Election results means more tax for foreign buyers, little change on mortgages

Economist says first-time buyer program could provide short-term relief but lead to higher prices

Aerial view of houses in Oshawa, Ont., seen from a Canadian forces Hercules on Saturday, Nov. 11, 2017. The federal election results mean potential new barriers for foreign real estate investors as well as some help for first time buyer, but not the more significant changes that opposition parties had promised. (THE CANADIAN PRESS/Lars Hagberg)

The re-election of Justin Trudeau’s Liberals on Monday will likely result in potential new barriers for foreign real estate investors as well as some help for first time buyer, but not the more significant changes that opposition parties had promised.

Liberal promises on housing included some expansion of its first-time buyers assistance program, and a one per cent tax on vacant homes owned by non-Canadians.

John Pasalis, president of the Toronto-based firm Realosophy Realty Inc., says the Liberal minority victory means there won’t be the more aggressive stimulus promised by the Conservatives to relax mortgage rules that would have led to higher home prices.

Brian DePratto, senior economist at TD Bank, says the Liberal platform provides little relief for housing affordability, though he notes the limited tools to address supply at the federal level.

He says the higher price cap in major cities for the Liberal’s first-time buyer program, which gives a loan for 10 per cent of the property’s value, could provide short-term relief to buyers but lead to higher prices.

Phil Soper, president of Royal LePage, says the government will need to concentrate more on increasing supply, including by reduced regulatory cost and faster approvals.

The Canadian Press

READ MORE: ELECTION 2019 — How would the major parties address Canada’s housing crisis?

Like us on Facebook and follow us on Twitter

Get local stories you won't find anywhere else right to your inbox.
Sign up here

Just Posted

Outdoor AED unit in Surrey among the first in B.C.

SaveStation cabinet is alarmed and monitored – and hasn’t been used yet

Trade sends Surrey NHLer Brenden Dillon to Washington

‘We felt it was important for us to add a player of his caliber to our defensive group,’ says Caps GM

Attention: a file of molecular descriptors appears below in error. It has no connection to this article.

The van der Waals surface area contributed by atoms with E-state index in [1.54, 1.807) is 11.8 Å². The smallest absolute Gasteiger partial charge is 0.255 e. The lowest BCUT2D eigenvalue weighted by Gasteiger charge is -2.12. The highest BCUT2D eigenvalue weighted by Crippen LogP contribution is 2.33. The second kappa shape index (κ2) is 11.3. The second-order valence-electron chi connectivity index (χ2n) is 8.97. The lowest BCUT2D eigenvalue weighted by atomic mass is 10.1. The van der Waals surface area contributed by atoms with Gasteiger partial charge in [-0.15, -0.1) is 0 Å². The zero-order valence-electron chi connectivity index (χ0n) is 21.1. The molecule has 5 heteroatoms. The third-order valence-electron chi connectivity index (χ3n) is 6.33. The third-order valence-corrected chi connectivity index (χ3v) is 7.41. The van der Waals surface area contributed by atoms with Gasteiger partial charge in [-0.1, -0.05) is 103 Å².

Construction begins on Highway 91/17 improvements in Delta

Project includes new interchanges at Highway 17/Highway 91 Connector and at River Road/Highway 17

Suspect in Surrey forcible confinement arrested in Toronto

Constable Richard Wright, of the Surrey RCMP, said William Daniels-Sey was arrested on Feb. 16

Despite evacuation, coronavirus-quarantined White Rock couple still two weeks from home

Government chartered plane to help cruising Canadians return from Japan

VIDEO: 7 things you need to know about the 2020 B.C. budget

Surplus of $227 million with big spending on infrastructure and capital projects

Trees Cannabis director fined $1.5M for selling marijuana

Fine follows provincial crackdown on popular dispensary

World Cup skier from Okanagan dies suddenly at 19

Kuroda, who made his World Cup debut earlier this year, passed away suddenly Monday night.

Coastal GasLink pipeline investor committed to closing deal despite protests

Developer TC Energy Corp. — formerly TransCanada Corp. — is to remain the operator of the $6.6-billion pipeline

New highway proposed between Alberta and B.C.

The route would connect Red Deer to Kamloops

What’s in a name? The story of Revelstoke’s Mt. Begbie

It’s likely the iconic peak had several Indigenous peoples’ names before settlers arrived

Budget 2020: B.C. Liberals blast ‘Netflix tax,’ lack of economic plan

ICBC rates still go up, except in election year, Shirley Bond says

Teen snowmobiler from Kelowna found after air force’s overnight search

The teen had been missing since just after 6 p.m. on Monday

Two law enforcement trucks ‘deliberately’ set on fire in northern B.C., RCMP say

Police say they have video evidence of a person in the area of the truck fires

Most Read